Modern Languages Associate Professor Melissa Baralt explores how people teach others language and how best practices can improve. Following a year's study of FIU & FMU Spanish professors, she developed the proposal "Improving Spanish-Language Teacher Training and Retention" that was awarded $100K by the National Endowment for the Humanities. The grant is a joint FIU/FMU project to engage and retain Black student enrollment in language classes and results from LACC's Title VI MI-Bridge project.
Following President Trump's presentation of his Venezuelan policy at FIU last Monday, on Thursday, 2/18, university experts offer an in-depth discussion on the Venezuelan crisis led by Vaclav Havel Program Sr. Fellow David Kramer. Participants include LACC's Director Dr. Frank Mora, PIR Professor Dr. Astrid Arraras, FIU Law School Professor Dr. Manuel Gomez, and Jack D. Gordon Institute Director Brian Fonseca. For more information, please call (305) 348-2977.
Professor Jean Rahier (GSS), founding member of the International University Observatory of Justice for Afro-Descendants in Latin America (OJALA) and LACC faculty affiliate, has secured a grant from the Werner-Gren Fund to support a three-year graduate research assistantship. In addition to pursuing a doctoral degree in GSS (Major Anthropology) at FIU, the person selected will work as a RA for OJALA for 20 hours/week.
For its recently launched NEXT HORIZON campaign —focused on research and student success— FIU leadership featured LACC faculty scholarship, represented by Professor Jose Miguel Cruz' gang research, and the Center's partnership with Kimberly Green and the Green Family Foundation. "Our research provides not only an opportunity for FIU/LACC students to reach a new level of proficiency, it also provides solid data for US government policy making", they hold. Video available above.
Three reports on the political, economic and security trends in the Caribbean, Central America and Latin America are selected by the Inter American Press Association to be the topic of its webinar on February 7th at noon EST. The webinar, held in Spanish and viewed by journalists throughout the hemisphere, features Luis Guillermo Solis, former president of Costa Rica, Christopher Sabatini of Global Americans and Frank Mora, LACC director.
Students from three Central American countries — Guatemala, El Salvador and Honduras are invited to apply for the Central American Security and Drug Policy Scholarship CASAD that provides tuition and stipend for students to complete a Master of Arts in Latin American and Caribbean Studies from LACC. For details and online application, please visit click on the title above.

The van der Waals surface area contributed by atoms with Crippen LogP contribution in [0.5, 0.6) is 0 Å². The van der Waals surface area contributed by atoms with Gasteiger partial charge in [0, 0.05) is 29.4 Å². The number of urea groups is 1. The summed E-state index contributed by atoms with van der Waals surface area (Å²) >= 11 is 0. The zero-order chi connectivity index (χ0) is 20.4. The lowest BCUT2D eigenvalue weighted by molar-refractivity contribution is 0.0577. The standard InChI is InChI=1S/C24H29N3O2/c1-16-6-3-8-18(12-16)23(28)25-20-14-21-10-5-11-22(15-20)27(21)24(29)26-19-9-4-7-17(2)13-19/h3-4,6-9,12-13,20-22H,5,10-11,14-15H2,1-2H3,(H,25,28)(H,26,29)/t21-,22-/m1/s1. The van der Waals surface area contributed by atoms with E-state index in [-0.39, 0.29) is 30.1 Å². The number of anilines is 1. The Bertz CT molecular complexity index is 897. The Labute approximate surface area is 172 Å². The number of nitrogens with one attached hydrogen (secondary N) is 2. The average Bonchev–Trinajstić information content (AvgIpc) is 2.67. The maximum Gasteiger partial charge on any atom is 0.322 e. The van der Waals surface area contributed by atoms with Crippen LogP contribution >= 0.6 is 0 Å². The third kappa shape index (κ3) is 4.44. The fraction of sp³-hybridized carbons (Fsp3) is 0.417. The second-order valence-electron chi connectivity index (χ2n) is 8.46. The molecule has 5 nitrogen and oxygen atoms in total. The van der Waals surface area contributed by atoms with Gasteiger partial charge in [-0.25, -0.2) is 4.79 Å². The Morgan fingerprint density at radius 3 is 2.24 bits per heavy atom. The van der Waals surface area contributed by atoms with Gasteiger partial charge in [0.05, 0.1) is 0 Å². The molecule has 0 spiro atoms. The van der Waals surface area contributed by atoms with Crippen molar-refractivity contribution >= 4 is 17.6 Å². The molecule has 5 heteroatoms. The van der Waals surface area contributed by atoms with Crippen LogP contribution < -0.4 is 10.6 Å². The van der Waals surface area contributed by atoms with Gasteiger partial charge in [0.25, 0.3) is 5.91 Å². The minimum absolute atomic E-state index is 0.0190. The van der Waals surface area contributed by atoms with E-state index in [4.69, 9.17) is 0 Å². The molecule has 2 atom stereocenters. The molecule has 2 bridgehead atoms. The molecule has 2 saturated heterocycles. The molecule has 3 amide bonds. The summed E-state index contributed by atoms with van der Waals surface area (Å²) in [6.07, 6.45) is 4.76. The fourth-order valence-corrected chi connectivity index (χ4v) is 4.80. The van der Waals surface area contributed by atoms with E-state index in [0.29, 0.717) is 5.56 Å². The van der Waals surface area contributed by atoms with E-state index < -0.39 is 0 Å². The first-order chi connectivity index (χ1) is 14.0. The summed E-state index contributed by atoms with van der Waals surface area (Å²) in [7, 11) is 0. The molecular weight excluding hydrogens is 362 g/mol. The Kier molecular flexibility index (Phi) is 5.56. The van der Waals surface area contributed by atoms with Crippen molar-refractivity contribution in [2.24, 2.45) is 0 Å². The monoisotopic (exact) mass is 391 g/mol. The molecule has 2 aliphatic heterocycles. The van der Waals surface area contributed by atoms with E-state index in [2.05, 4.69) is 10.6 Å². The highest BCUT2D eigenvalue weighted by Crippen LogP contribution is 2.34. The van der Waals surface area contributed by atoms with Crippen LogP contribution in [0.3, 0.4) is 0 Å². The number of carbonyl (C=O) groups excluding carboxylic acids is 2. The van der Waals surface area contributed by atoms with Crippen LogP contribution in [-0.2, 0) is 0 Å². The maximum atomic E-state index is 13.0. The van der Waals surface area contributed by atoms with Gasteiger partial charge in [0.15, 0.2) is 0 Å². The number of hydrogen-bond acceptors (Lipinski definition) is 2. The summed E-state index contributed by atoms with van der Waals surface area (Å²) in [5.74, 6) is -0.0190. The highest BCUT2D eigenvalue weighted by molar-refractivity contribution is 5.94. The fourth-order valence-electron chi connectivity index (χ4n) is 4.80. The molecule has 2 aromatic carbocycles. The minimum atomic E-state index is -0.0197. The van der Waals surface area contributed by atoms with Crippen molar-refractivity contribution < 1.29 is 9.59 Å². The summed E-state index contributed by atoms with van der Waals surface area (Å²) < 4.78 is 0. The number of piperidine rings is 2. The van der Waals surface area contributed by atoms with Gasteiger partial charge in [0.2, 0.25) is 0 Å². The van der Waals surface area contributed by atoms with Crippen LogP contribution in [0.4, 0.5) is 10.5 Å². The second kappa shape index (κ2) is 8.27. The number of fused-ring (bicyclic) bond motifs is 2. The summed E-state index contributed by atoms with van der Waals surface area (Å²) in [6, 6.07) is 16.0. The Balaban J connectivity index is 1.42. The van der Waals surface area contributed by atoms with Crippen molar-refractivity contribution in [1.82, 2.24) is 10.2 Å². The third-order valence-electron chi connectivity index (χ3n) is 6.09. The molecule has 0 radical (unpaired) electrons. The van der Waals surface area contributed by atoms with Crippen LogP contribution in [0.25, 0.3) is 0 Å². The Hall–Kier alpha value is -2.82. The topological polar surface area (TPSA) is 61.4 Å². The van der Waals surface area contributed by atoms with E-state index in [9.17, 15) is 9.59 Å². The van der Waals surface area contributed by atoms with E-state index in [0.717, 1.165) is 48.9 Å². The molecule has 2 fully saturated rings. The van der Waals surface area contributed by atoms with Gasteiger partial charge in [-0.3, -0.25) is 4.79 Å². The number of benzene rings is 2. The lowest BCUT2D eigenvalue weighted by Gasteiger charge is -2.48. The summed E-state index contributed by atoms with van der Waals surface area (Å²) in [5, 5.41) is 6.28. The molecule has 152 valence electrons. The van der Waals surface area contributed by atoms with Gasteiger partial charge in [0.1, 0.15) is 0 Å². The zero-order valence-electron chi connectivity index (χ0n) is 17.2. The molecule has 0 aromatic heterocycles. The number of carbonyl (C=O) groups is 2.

Grad Students can soon apply for significant funding from LACC’s Tinker Foundation Field Research Grants Program awards. Tinker awards are designed to provide graduate students with funds for travel to and within any Spanish and Portuguese-speaking country in Latin America to conduct research and develop contacts with scholars and institutions in their fields of study. Stay tuned! Award info., details on the application process, and deadlines will be available on social media by late January.
LACC Distinguished Visiting Professor and former president of Costa Rica, Luis Guillermo Solis, was the honored guest speaker at November's Penn-Biden Center luncheon. The event, designed for policy makers, US State Department leaders and congressional aides, was featured in the PBC's recent December newsletter.
In 2007, FIULACC experts Luis Guillermo Solis, former president of Costa Rica and current Distinguished Professor at LACC, and FIU President Mark B. Rosenberg co-authored the book The United States and Central America. In this video they discuss the last decade of Central American democratic governance and relations with the U.S. in a conversation prepared as part of LACC's regular tutorial series.
For the 27th Hemisphere, guest editor Bianca Premo drew upon her experience leading a series of international seminars on the archives of colonial Latin America to explore what the historical record reveals and what it hides, and how records affect the stories we tell and the lives we lead. As she and expert scholars share in this issue, the approach to examining the archives reveals far more than past accounts and parallels to the present; in many ways it provides a window into the future.